Kubethreana Taripo, Teremoana Macquarie and Teuraarii Macquarie who received the sacrament of confirmation on Sunday last week, with their families. MELINA ETCHES/22102412
Last Sunday in our Cathedral Church in Avarua, 11 youth together with an adult received the sacrament of confirmation. The ceremony consisted of three parts, writes Bishop Paul Donoghue of the Catholic Church.
The first required the candidates to publicly renew
their baptismal promises, stating that they rejected Satan and all his works.
Then I as Bishop called down the Holy Spirit upon the candidates. And the third
part was the anointing with oil, showing that the candidate is strengthened to
witness to God’s love and might in word and deed. I ended by offering the
candidates the peace of Christ. The overall aim for the candidate in this ceremony
was to complete the initiation that first occurred at their baptism; then when
they made their first communion, and now being initiated responsible member of
the church at confirmation.
In this article, it is my aim to elaborate on what is
involved in being a responsible and a fully-fledged member of a church and what
it means to witness to God’s love. How are we, the disciples of Jesus Christ,
expected to be Christ’s witnesses to the ends of the earth with the help of the
Holy Spirit in the year 2022 and beyond?
Each baptised person is called to a mission in the
church. Consequently, mission is carried out together, not individually, in
unity with all the church’s community, and not on one’s own initiative. The witnessing
of Christians to Christ is first of all communitarian in nature. Hence, in
carrying out the mission, the presence of a community regardless of size is
The disciples are urged to live their personal lives
in a missionary key. They are sent by Jesus to the world not only to carry out,
but also and above all to live the mission entrusted to them – not only to bear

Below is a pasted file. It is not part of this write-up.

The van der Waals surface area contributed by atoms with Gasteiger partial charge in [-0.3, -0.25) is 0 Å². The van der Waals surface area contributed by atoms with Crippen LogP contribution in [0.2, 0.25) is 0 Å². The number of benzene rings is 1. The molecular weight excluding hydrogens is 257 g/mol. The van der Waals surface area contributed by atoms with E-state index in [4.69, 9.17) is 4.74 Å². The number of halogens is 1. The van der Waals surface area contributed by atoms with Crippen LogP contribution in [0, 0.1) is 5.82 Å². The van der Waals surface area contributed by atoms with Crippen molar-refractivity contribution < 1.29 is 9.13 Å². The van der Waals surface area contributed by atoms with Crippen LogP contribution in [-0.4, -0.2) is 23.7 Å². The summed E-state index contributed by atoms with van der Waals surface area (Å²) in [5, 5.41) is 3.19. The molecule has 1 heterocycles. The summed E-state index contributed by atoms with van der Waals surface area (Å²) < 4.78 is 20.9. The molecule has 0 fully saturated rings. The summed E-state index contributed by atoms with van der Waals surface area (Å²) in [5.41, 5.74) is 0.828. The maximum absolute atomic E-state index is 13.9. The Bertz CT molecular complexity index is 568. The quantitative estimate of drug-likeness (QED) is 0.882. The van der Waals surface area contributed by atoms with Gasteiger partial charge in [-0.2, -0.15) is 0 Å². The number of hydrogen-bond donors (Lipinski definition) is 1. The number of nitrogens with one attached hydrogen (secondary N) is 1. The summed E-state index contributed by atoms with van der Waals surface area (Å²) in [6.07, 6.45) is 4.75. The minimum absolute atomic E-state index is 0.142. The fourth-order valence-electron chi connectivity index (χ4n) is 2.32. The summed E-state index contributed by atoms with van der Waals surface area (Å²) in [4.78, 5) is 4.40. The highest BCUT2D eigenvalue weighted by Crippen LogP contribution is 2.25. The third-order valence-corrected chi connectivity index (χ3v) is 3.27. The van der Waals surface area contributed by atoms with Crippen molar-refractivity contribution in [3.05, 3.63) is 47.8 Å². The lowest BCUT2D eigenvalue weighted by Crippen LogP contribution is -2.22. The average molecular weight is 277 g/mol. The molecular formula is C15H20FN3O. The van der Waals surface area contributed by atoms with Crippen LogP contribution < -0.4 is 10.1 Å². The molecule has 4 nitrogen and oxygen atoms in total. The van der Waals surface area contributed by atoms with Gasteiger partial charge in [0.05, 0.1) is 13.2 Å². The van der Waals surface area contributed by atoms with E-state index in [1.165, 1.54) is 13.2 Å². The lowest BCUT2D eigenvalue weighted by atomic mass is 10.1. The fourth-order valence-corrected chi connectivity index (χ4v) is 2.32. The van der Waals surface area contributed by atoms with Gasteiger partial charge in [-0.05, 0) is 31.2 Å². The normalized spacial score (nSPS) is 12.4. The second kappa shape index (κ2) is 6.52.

witness, but also and above all to be witnesses of Christ.
In preaching the Word of God, the example of the
Christian life and the proclamation of Christ are inseparable. One is at the
service of the other. They are the two lungs with which any community must
breathe if it is to be missionary.
In telling his disciples to be witnesses, the risen
Lord also tells them where they are being sent. “Not only in Jerusalem, but
throughout Judaea and Samaria and indeed to the ends of the earth.” Acts 1: 8
Here we clearly see the universal character of the disciples’ mission. The
disciples are sent not to proselytise but to proclaim the good news. The Acts
of the Apostles speak of the missionary expansion, and provide a striking image
of the Church “going forth” in fidelity to her call to bear witness to Christ
the Lord, and guided by divine providence in the concrete conditions of her
life. When persecuted in Jerusalem, the early Christians then spread out through
Judaea and Samaria bearing witness to Jesus everywhere. (Acts 8:1, 4).
Something similar still happens in our own day. Due to
religious persecution and situations of war and violence, many Christians are
forced to flee from their homeland to other countries. As I write this, I hear
on BBC News that Russia is warning Europe to expect more refugees from Ukraine
as winter sets in. On our part, we are grateful to those countries that don’t
remain locked in their own hardships but bear witness to Christ and to the love
of God and are open to accepting refugees.
Recently we saw Cook Islands being given more
recognition on the international stage by the United States of America when the
President of the United States, President Biden invited Prime Minister Mark
Brown to the White House. Some writers applauded this, expecting more money to
come the way of the Cook Islands. I wonder how many of us ask, whether there is
something the Cook Islands can give in return? That moving onto the